Hearing aid use and adherence: A systematic review of the literature concerning the socioeconomic and psychological influences on hearing aid use and barriers to use

Meghan Madden, The University of Texas School of Public Health

Abstract

The current hearing health situation in the United States does not provide adequate support to individuals with hearing loss. More research is needed to give more support to these individuals. By conducting a systematic review of relevant literature from 1990 to present, I identified many factors that influence an individual's use of hearing aids. There are two research questions in this study: 1. Does the provision of screening and access to hearing aids decrease the negative effects of hearing loss? 2. Why is it difficult for people with hearing loss to adapt to and use hearing aids? The population of interest was adults (>18 years old) with hearing loss. Factors that influenced use of hearing aids for this population included age, gender, socioeconomic status, education, perceived severity of hearing loss, cost of hearing aids, screening, perceived benefit, stigmatization, perceived control, cognitive capability, personality, and social support. Research suggests that more efficient screening of at-risk individuals and the provision of better access to these individuals would prevent many of the negative effects of hearing loss.^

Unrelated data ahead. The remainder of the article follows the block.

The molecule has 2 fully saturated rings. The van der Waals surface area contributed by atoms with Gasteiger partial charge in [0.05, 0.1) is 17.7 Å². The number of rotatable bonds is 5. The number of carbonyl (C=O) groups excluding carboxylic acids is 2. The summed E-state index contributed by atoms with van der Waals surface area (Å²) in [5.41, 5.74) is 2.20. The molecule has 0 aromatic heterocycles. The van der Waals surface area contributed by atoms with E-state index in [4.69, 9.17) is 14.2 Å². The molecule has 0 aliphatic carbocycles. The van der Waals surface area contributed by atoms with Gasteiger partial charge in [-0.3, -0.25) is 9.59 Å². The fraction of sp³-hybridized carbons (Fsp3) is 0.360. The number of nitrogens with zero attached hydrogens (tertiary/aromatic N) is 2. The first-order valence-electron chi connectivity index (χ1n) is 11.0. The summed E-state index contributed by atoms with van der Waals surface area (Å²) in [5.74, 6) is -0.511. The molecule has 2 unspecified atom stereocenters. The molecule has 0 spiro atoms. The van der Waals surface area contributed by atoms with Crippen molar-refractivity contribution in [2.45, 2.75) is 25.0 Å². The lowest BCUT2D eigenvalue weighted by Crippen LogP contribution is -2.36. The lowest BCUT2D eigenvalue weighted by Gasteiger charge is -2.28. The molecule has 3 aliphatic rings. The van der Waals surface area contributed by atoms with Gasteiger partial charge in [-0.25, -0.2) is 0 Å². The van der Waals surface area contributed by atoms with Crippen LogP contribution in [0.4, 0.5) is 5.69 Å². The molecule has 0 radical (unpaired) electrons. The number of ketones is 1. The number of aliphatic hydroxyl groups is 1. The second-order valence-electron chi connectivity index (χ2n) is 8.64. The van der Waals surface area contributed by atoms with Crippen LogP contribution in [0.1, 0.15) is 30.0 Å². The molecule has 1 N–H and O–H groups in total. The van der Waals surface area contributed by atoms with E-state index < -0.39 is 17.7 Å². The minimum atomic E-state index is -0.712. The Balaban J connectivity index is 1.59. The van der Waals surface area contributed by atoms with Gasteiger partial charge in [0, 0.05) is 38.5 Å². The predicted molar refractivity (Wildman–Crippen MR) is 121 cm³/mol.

Subject Area

Psychology, Behavioral|Health Sciences, Medicine and Surgery|Health Sciences, Public Health

Recommended Citation

Meghan Madden, "Hearing aid use and adherence: A systematic review of the literature concerning the socioeconomic and psychological influences on hearing aid use and barriers to use" (January 1, 2012). Texas Medical Center Dissertations (via ProQuest). Paper AAI1515647.
http://digitalcommons.library.tmc.edu/dissertations/AAI1515647

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